ROBERT REICH, FORMER LABOR SECRETARY: I am very proud to have served the administration, but I am not proud of its record on campaign finance.

MESERVE: Reich read from an opinion piece written by Fred Wertheimer, a leading advocate of campaign finance reform. It contradicts Gore's claim that Bradley is a Johnnie-come-lately to the issue and the Gore is its champion.

REICH: "For the past seven years, the Clinton administration in which he serves has barely paid lip service to campaign finance reform, while the 1996 Clinton-Gore re-election effort engaged in massive campaign finance abuses resulting in the worst national campaign finance scandals in a generation." MESERVE: As with abortion, Bradley frames the issue as one involving Gore's integrity and trustworthiness. But this is slippery ice for Bradley, who promised a high-minded campaign. And his efforts to keep his balance became apparent during an exchange about Gore's claim to have always been a supporter of abortion rights.


BRADLEY: I don't think he's leveling with the American people by denying that because the facts are there.

GEORGE WILL, ABC COMMENTATOR: Again, that's a very soft characterization -- not leveling with. Did he lie in the debate the other night?

BRADLEY: I don't think that he -- that he said the truth. No, I don't think that he said the truth. The record says something else.


MESERVE: The Bradley campaign believes it is on the upswing. The crowds are large and lively, and the campaign thinks it's because Bradley is pushing, though it's now apparent that Al Gore is going to shove right back -- Bernie.

SHAW: Jeanne, how was Bradley's heart condition handled today?

MESERVE: Well, he did confirm in a press interview what was reported in "The New York Times," which is that if he had to undergo a cardioversion he would hand over power, possibly, under the 25th Amendment to his vice president. Cardioversion is an electric shock therapy administered to the heart to bring an irregular heartbeat back into rhythm and it requires anesthesia. Many people are asking, in light of this, why Bradley consented to do the interview. The simple an answer is he didn't anticipate the question.

And there was another question the Bradley campaign had a little trouble with today, and that was how can the candidate, Bradley, describe this as merely a nuisance, when he has had cardioversion and anesthesia three different times? But I have to tell you, Bernie, voters do not seem to be caught up in this. In the 10 days or so I have been with the candidate, I have only heard one voter ask a question about his heart -- Bernie.

SHAW: Thank you, Jeanne Meserve -- Judy.

WOODRUFF: And we have updated poll numbers tonight in the Democratic race here in the Granite State.

Our new CNN/"USA Today"/Gallup survey of likely Democratic primary voters in New Hampshire shows Al Gore leading Bill Bradley by six points, 51 percent to 45 percent.

Let's turn now to CNN senior analyst Jeff Greenfield, who spent some time with the Bradley folks today, in fact with the senator himself. Jeff, what did you see? What did hear?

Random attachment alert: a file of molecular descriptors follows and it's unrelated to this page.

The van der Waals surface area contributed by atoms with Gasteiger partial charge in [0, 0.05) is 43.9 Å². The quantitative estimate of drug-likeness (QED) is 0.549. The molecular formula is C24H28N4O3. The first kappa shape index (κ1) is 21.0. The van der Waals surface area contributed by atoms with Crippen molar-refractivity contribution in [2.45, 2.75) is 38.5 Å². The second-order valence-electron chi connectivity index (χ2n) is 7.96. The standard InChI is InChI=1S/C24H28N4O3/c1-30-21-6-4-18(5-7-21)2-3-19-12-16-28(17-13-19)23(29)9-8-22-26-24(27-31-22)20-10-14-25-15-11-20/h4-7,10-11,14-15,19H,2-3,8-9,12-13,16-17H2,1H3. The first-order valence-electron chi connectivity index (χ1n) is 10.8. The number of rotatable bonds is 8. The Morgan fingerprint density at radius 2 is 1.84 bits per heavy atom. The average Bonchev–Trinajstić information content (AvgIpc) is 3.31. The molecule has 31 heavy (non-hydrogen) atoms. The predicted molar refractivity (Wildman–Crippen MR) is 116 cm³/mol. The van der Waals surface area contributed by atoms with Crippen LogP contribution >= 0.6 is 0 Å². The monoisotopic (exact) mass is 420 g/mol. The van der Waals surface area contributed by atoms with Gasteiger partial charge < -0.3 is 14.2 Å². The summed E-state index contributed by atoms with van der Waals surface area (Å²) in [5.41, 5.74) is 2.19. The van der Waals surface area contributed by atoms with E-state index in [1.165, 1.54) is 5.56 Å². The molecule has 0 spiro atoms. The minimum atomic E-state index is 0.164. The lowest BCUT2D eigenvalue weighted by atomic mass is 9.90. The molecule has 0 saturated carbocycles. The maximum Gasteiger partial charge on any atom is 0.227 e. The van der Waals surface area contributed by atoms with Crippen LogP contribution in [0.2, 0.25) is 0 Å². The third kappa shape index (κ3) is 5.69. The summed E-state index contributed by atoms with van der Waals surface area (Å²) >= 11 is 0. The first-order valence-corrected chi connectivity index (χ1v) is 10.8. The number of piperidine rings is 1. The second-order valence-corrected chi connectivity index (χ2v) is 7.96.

JEFF GREENFIELD, CNN SENIOR ANALYST: Well, to go to what Senator Bradley said first, I asked him what a lot of operatives asked. Did you wait too long to start this attack on the vice president? No, he said, it was all a matter of timing. It had to be done face to face in a debate or joint appearance. The Black-Brown Debate in Des Moines was a race forum. It had to wait until this Wednesday. There are those in the campaign, Judy, who do not share that view. They think it might have been more effective to start earlier.

What about Gore's huge poll leads among core Democrats, blacks, women, working class, whites? He said it's soft. It's a matter of familiarity. If we make the case that Gore is vulnerable in November on trust, that will help get these Democrats back to us. He is absolutely committed through the national primaries, but when I asked him what message he would take when the campaign goes national on television, he said it hadn't been decided. And he also used a line which I think we're going to be hearing a lot of: Gore's more interested in the science of politics, I'm more interested in the arts of leadership.

And one quick other point: If you want to know how hostilities are emerging, today the Bradley campaign handed out critical "Fortune" magazine article about the vice president and fund-raising. It used, as we saw, Robert Reich to assail Gore on misrepresenting. It resurrected a Dick Gephardt comment about Gore in 1988 about misrepresentation -- that was all before lunch.

WOODRUFF: All right, Jeff Greenfield. You stay with us because we're now going to bring in Ron Brownstein of "The Los Angeles Times." He is also here in New Hampshire, and he's been on the road with a number of campaigns.

Ron, let's just stay quickly with the Democrats. Just how close is this race on the Democratic side?

RON BROWNSTEIN, "LOS ANGELES TIMES": Well, clearly, Bradley has regained some ground this week that he lost through the stumbles in Iowa and through the bad result in Iowa. But he's still facing, I think, an uphill climb in the final hours. Bradley has moved up somewhat, but if you look at the variety of polls that are out there, including your own, Gore is stabilizing right around 50 percent. And I think, as Jeff alluded to, Gore has a strong hold still on core Democrats.

The risk, I think -- Bradley is, Judy, I think undertaking kind of a high-risk strategy here, because, on the one hand, by escalating these attacks on Gore's trustworthiness, on the Clinton-Gore administration fund-raising I think he energizes and regains some of his core supporters, independent, less-partisan, more upscale voters. On the other hand, he risks alienating and polarizing the electorate in a way that drives away some of those core Democrats that he'll needs not only here but certainly down the road in even larger numbers.